“The child’s brain is plastic waiting to be molded by parents and communities.” Thank you, Dr. Steele, for these words and your leadership.
Fusion backs civic center
There has been ongoing, spirited discussion in the Bangor community regarding the proposed construction of a new arena and convention center.
Fusion Bangor’s steering committee and 87 percent of members responding to a poll support the effort to build the arena and convention center.
Fusion Bangor is an organization composed of young people in the Bangor area who agree that Bangor is a great place to live and work, and support efforts to improve its vitality and appeal.
Our network of young people has confidence in Bangor as an economic development center and believes that this capital investment in the new arena and convention center will have a powerful, positive effect on both those already calling Bangor home and those we want to attract to this city.
The new arena and convention center is an essential part of Bangor’s future. This project is an opportunity for growth. Speaking as the generation that will be here to support the new arena for years to come, we see it as an opportunity that cannot be passed over.
We are proud of this community, and we believe it deserves a first-class facility in which to gather, celebrate, do business and showcase our region’s economic vitality. Let’s show the rest of the state and the region that we believe in ourselves and in the future of the Bangor community.
Julie Dawson Williams
Scott S. Blake
The biggest thanks
Several weeks have passed since Nov. 2, the day that I lost my election for the District 32 seat for the Maine House of Representatives. Given all that has happened since, I haven’t had a moment to say a proper thank you to so many who supported me during my campaign. Eighty volunteers made phone calls and did Standing for Cassidy on street corners; 130-plus families had Cassidy signs in their yards; 1,409 voted for me.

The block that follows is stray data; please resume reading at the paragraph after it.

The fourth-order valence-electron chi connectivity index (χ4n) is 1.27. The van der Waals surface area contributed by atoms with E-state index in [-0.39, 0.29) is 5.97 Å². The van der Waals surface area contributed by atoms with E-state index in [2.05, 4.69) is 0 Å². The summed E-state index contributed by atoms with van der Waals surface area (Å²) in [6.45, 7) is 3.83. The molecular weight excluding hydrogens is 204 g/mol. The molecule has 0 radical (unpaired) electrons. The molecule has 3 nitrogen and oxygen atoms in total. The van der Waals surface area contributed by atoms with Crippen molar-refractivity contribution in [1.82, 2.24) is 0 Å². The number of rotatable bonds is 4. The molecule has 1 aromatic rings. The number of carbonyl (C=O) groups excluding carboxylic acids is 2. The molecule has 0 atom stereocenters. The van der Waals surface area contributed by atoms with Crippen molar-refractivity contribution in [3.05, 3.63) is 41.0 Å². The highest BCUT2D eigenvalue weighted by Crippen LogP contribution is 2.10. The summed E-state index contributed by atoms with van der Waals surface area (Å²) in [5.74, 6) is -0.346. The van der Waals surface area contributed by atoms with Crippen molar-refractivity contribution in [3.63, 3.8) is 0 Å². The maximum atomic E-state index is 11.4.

My biggest thank you goes to my husband, Frank Cassidy. He kept our household running during both 2008 and 2010, during my two efforts to win public office. After all he has done for me as I pursued my dreams as a candidate, it’s now my turn to support him.
On Nov. 16, we learned there was a bigger reason why I lost on Nov. 2 — a CT scan revealed a tumor on Frank’s pancreas. By Dec. 2, we had spent three nights at Maine Medical Center in Portland, where doctors confirmed that Frank has pancreatic cancer. We will start his radiation and chemotherapy treatment the week after Christmas.
We are fortunate to be in the medical hands of the Veterans Administration. We are fortunate that we live in a community that cares so much for its own, particularly when families encounter unexpected bumps and hardships. We are beyond grateful. And, we are especially aware of the tremendous networks of support for those in need in Washington County, particularly in this season of giving.
Thank you, all.